In order to develop an effective IS to support KM, we need a means of modelling these assets in a form suitable for the creation of an organisational IS. This in turn requires a methodology to identify, classify, represent and these corporate knowledge assets. The approach described in this paper is to use knowledge modelling techniques based on Ontologies to represent organisation knowledge assets in the form of individual and group competencies.

The main objective of the ontological discipline is the syntactic and semantic standardisation of knowledge structures. Here, Ontologies are used to define a shared consensual structure for corporate competencies and to act as the basis for a knowledge modelling and engineering technique. Here we have taken a competency to be a characteristic of an individual or group that is required to produce an effective organisational performance [Curtis 1997]. Thus, a competency is related to an individual or group's underlying knowledge and skills used in performing a particular a role within the organisation. The application of such an approach should help to enhance both the development of an enterprise's information system as well as its overall operational efficiency.

The remainder of this paper is organized in four sections: the first discusses knowledge intensive organisations by characterising their specific needs. The next section describes an approach to manage organisational knowledge based on the ideas of Knowledge Management: Organisational Memories. This is followed by a section that presents a discussion of ontology-driven organisational memories. The following section describes a framework for a group memory system focused on corporate competencies; finally, we close the paper with a section that presents our concluding remarks.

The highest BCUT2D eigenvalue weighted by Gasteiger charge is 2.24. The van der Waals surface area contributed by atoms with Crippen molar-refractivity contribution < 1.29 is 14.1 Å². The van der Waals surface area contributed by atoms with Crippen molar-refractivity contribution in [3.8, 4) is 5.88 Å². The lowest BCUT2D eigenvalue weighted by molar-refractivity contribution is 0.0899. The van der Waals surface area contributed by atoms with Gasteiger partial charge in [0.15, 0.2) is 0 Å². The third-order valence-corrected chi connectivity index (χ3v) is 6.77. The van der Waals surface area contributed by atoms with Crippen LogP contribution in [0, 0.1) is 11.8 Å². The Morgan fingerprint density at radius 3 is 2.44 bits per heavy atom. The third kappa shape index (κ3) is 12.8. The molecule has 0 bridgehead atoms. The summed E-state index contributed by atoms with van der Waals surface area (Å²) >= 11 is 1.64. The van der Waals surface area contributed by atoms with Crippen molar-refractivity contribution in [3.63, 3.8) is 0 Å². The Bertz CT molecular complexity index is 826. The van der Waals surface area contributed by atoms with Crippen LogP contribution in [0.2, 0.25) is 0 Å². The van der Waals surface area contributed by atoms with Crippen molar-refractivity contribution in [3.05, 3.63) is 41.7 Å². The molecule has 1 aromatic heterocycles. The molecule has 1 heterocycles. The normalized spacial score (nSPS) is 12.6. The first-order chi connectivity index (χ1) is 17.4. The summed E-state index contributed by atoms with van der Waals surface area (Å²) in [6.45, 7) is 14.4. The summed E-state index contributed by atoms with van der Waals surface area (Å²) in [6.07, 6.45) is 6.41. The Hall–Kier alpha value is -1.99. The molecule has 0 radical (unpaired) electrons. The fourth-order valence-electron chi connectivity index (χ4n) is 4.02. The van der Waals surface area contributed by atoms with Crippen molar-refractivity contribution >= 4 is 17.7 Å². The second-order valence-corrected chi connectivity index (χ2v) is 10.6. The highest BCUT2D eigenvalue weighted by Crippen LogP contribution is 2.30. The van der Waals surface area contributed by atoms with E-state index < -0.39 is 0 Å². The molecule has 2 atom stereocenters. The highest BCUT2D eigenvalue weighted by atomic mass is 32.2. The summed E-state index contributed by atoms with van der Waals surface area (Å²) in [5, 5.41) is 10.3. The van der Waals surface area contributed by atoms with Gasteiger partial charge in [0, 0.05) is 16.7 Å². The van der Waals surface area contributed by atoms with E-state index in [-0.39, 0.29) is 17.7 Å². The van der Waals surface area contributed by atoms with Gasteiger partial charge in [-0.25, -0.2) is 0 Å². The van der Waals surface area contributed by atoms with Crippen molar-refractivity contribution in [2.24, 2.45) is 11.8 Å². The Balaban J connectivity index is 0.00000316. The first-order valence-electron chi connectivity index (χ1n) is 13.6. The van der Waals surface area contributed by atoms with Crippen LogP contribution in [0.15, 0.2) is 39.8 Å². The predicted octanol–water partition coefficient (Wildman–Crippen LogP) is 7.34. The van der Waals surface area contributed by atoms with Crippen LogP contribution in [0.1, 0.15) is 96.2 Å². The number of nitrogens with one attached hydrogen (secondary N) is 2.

2 Knowledge Intensive Organisations

Knowledge intensive organisations (KIO) employ highly skilled staff, knowledge workers, whose role is essentially one of problem solving. Solving problems in such organisations involve complex, knowledge-intensive tasks such as dealing with abstraction and uncertainty or recognising patterns of organisational behaviour. Decisions often need to be taken in a dynamic work environment and based on data retrieved from several organisational information sources.

Knowledge in KIOs is a product of the expertise, experience and skills of the individuals and workgroups that make up the organisation; it is stored in individual's minds, explicitly encoded and documented in corporate information systems and implicitly embedded in organisational culture, rituals, policy and procedures.

To be effective workgroups must seek to exploit examples of best practice, improve their efficiency and contribute to overall organisational learning. Workgroups in KIOs need to manage their existing skills effectively, create mechanisms to elicit new ideas and innovations, and identify sources of information.